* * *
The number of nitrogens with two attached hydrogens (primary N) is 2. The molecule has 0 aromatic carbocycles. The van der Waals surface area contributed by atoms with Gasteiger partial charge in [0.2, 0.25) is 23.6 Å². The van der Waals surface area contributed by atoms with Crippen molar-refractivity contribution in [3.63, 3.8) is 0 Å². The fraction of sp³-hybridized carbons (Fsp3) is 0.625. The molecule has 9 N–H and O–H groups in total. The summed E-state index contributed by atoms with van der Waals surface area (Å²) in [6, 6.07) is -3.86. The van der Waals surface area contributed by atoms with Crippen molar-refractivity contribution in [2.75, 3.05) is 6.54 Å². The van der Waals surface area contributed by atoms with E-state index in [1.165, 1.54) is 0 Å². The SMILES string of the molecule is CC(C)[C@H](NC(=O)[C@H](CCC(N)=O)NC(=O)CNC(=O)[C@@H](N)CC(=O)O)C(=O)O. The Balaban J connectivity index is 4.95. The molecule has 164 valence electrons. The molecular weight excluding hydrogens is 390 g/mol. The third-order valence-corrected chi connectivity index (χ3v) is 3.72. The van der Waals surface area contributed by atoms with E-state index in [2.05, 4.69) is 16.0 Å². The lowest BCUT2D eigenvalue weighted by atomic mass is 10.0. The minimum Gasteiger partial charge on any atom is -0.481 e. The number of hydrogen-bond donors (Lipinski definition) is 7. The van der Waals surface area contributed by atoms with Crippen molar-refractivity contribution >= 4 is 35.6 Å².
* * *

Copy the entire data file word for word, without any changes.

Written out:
The number of nitrogens with two attached hydrogens (primary N) is 2. The molecule has 0 aromatic carbocycles. The van der Waals surface area contributed by atoms with Gasteiger partial charge in [0.2, 0.25) is 23.6 Å². The van der Waals surface area contributed by atoms with Crippen molar-refractivity contribution in [3.63, 3.8) is 0 Å². The fraction of sp³-hybridized carbons (Fsp3) is 0.625. The molecule has 9 N–H and O–H groups in total. The summed E-state index contributed by atoms with van der Waals surface area (Å²) in [6, 6.07) is -3.86. The van der Waals surface area contributed by atoms with Crippen molar-refractivity contribution in [2.75, 3.05) is 6.54 Å². The van der Waals surface area contributed by atoms with E-state index in [1.165, 1.54) is 0 Å². The SMILES string of the molecule is CC(C)[C@H](NC(=O)[C@H](CCC(N)=O)NC(=O)CNC(=O)[C@@H](N)CC(=O)O)C(=O)O. The Balaban J connectivity index is 4.95. The molecule has 164 valence electrons. The molecular weight excluding hydrogens is 390 g/mol. The third-order valence-corrected chi connectivity index (χ3v) is 3.72. The van der Waals surface area contributed by atoms with E-state index in [2.05, 4.69) is 16.0 Å². The lowest BCUT2D eigenvalue weighted by atomic mass is 10.0. The minimum Gasteiger partial charge on any atom is -0.481 e. The number of hydrogen-bond donors (Lipinski definition) is 7. The van der Waals surface area contributed by atoms with Crippen molar-refractivity contribution >= 4 is 35.6 Å².